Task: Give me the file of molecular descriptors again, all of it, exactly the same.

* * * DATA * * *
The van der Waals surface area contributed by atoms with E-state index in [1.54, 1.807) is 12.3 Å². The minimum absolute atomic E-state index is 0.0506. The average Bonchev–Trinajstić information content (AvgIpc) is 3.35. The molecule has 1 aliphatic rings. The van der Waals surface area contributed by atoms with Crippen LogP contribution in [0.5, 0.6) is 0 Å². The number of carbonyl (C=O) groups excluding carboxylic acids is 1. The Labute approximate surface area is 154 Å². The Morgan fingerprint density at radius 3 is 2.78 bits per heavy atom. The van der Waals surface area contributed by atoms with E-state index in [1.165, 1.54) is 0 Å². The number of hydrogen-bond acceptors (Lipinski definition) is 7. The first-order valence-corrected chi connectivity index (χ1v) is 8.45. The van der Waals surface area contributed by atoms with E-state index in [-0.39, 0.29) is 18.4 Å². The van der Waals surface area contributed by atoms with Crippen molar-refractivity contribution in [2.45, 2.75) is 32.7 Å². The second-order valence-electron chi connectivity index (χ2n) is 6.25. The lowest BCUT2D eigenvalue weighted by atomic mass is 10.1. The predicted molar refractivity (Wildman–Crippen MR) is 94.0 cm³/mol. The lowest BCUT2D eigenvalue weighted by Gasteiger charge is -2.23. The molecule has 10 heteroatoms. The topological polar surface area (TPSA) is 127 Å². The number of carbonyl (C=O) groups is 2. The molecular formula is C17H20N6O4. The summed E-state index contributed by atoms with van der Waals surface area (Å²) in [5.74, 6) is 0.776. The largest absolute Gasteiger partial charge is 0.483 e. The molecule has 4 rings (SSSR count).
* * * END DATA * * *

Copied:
The van der Waals surface area contributed by atoms with E-state index in [1.54, 1.807) is 12.3 Å². The minimum absolute atomic E-state index is 0.0506. The average Bonchev–Trinajstić information content (AvgIpc) is 3.35. The molecule has 1 aliphatic rings. The van der Waals surface area contributed by atoms with Crippen LogP contribution in [0.5, 0.6) is 0 Å². The number of carbonyl (C=O) groups excluding carboxylic acids is 1. The Labute approximate surface area is 154 Å². The Morgan fingerprint density at radius 3 is 2.78 bits per heavy atom. The van der Waals surface area contributed by atoms with E-state index in [1.165, 1.54) is 0 Å². The number of hydrogen-bond acceptors (Lipinski definition) is 7. The first-order valence-corrected chi connectivity index (χ1v) is 8.45. The van der Waals surface area contributed by atoms with E-state index in [-0.39, 0.29) is 18.4 Å². The van der Waals surface area contributed by atoms with Crippen molar-refractivity contribution in [2.45, 2.75) is 32.7 Å². The second-order valence-electron chi connectivity index (χ2n) is 6.25. The lowest BCUT2D eigenvalue weighted by atomic mass is 10.1. The predicted molar refractivity (Wildman–Crippen MR) is 94.0 cm³/mol. The lowest BCUT2D eigenvalue weighted by Gasteiger charge is -2.23. The molecule has 10 heteroatoms. The topological polar surface area (TPSA) is 127 Å². The number of carbonyl (C=O) groups is 2. The molecular formula is C17H20N6O4. The summed E-state index contributed by atoms with van der Waals surface area (Å²) in [5.74, 6) is 0.776. The largest absolute Gasteiger partial charge is 0.483 e. The molecule has 4 rings (SSSR count).